AN aid worker from Edinburgh has told how he narrowly escaped Israeli shells as he drove medical supplies into war-torn Gaza.
Bruce Whitehead, 48, from South Queensferry, has just returned from driving a lorry across Europe and the Middle East with donations.
He was part of a group which were some of the first Scottish charity workers to be allowed into Gaza since the Israeli bombardment earlier this year. They had collected 25 tons of medical aid from churches and mosques around the country.
Mr Whitehead said he was shocked by the scenes of devastation, but they had received a warm welcome from the Palestinian people.
During the trip, they saw survivors with young children living in tents after their homes had been flattened. They also visited hospitals where doctors and nurses struggled to cope with the desperate lack of medical supplies.
The Scottish Medical Aid Convoy was organised by Muslim volunteers based in Glasgow and Preston. Mr Whitehead, a freelance journalist, said he signed up at the last minute after hearing they were short of a driver.
He said: "I only heard about it the day they were leaving. They asked if I could leave in an hour. I asked my sister to drive me to Glasgow so we could catch them up."
He joined the convoy of four trucks, four transit vans, an ambulance and a jeep for their 16-day journey. They were held up for four days at the Syrian, Jordanian and Egyptian borders, but after checking the contents, Egyptian border officials eventually allowed the trucks to enter Gaza.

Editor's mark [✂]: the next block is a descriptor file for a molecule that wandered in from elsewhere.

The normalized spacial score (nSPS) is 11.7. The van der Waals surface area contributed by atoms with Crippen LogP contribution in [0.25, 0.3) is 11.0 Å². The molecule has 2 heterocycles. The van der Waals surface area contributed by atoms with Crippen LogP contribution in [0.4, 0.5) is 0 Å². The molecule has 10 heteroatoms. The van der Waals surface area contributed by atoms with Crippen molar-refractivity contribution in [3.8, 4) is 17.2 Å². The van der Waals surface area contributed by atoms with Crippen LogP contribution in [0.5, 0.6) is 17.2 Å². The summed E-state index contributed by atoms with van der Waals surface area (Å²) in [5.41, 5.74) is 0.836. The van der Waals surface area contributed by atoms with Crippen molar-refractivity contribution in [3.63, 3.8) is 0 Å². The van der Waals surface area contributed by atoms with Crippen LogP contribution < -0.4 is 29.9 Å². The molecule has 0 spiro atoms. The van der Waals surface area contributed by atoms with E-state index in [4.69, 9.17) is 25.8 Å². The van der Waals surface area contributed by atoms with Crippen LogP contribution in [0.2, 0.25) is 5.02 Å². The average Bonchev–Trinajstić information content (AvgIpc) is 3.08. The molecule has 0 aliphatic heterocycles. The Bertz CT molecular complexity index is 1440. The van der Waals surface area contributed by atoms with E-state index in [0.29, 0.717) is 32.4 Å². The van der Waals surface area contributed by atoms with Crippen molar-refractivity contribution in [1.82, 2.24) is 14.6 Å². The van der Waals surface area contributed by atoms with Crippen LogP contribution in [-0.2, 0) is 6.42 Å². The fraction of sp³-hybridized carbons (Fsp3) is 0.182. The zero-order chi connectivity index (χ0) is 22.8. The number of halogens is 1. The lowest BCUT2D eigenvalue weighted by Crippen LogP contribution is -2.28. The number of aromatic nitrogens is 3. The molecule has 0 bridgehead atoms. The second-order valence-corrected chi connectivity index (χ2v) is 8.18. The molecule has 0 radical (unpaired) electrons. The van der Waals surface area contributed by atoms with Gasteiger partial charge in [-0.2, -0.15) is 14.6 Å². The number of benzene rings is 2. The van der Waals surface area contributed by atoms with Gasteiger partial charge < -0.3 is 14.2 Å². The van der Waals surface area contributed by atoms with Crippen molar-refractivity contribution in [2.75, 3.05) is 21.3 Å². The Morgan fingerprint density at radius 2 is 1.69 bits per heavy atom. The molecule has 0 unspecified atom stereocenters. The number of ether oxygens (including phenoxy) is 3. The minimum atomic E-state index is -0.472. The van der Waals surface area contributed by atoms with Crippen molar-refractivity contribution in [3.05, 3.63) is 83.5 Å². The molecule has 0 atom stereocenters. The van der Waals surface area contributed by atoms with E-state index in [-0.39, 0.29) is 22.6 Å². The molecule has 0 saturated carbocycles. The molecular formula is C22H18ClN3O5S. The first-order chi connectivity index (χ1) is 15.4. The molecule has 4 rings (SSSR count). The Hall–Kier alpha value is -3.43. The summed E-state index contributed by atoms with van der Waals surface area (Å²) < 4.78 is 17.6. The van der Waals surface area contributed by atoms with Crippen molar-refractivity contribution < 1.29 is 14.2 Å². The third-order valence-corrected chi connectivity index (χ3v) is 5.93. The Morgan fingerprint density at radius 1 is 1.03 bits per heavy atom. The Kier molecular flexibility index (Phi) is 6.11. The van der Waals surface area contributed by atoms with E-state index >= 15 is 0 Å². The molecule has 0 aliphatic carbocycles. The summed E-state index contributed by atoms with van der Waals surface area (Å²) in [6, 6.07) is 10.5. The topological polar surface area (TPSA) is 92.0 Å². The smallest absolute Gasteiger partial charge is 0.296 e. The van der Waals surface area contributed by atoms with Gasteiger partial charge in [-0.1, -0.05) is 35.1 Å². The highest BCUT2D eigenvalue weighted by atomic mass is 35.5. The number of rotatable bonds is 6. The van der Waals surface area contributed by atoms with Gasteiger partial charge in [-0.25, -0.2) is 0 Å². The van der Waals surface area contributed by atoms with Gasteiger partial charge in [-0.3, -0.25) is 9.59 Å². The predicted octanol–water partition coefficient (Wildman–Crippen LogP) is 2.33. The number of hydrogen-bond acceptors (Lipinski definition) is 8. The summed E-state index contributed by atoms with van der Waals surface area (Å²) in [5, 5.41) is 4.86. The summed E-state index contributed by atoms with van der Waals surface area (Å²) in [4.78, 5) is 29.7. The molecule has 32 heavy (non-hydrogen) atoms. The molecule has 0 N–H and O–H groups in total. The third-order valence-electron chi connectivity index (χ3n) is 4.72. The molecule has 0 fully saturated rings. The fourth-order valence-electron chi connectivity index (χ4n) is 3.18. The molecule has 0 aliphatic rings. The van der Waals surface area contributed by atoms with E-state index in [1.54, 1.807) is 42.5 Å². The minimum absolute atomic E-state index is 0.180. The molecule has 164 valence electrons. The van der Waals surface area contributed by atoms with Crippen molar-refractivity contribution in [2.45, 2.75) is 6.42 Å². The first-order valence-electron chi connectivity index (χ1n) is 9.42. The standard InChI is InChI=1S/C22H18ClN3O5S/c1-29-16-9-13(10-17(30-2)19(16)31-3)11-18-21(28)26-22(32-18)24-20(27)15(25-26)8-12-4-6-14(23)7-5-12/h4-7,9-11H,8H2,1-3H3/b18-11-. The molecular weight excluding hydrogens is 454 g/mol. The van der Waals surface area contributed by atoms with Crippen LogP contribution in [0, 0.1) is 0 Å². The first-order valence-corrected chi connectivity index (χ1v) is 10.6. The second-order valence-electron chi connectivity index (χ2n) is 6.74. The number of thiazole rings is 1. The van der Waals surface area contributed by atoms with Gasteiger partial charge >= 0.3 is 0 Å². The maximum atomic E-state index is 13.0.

Mr Whitehead said: "We knew it was going to be tough to get into Gaza, but we kept positive during the journey. The Egyptians and Israelis control their borders very tightly.
"At one point, as we were at the border, a massive explosion went off. An Israeli tank had fired an explosive shell on a tunnel just a few hundred metres away from where we were standing. It was absolutely terrifying.
"Once we got in, it looked quite normal at first. Then we saw a flattened house and a bombed out factory. In the centre of the city, there were buildings that had been utterly pulverised. We saw police stations bombed while fully occupied. There were hospitals desperately in need of basic stuff, such as antibiotics."
Abdul Aziz, another driver and one of the organisers, said they gave the keys to the trucks to Palestinian hospital authorities.
He said: "I hope that a lasting memory for the people of Gaza will be the knowledge that these people travelled thousands of miles across two continents to bring aid, and the knowledge that people on the other side of the world cared about them."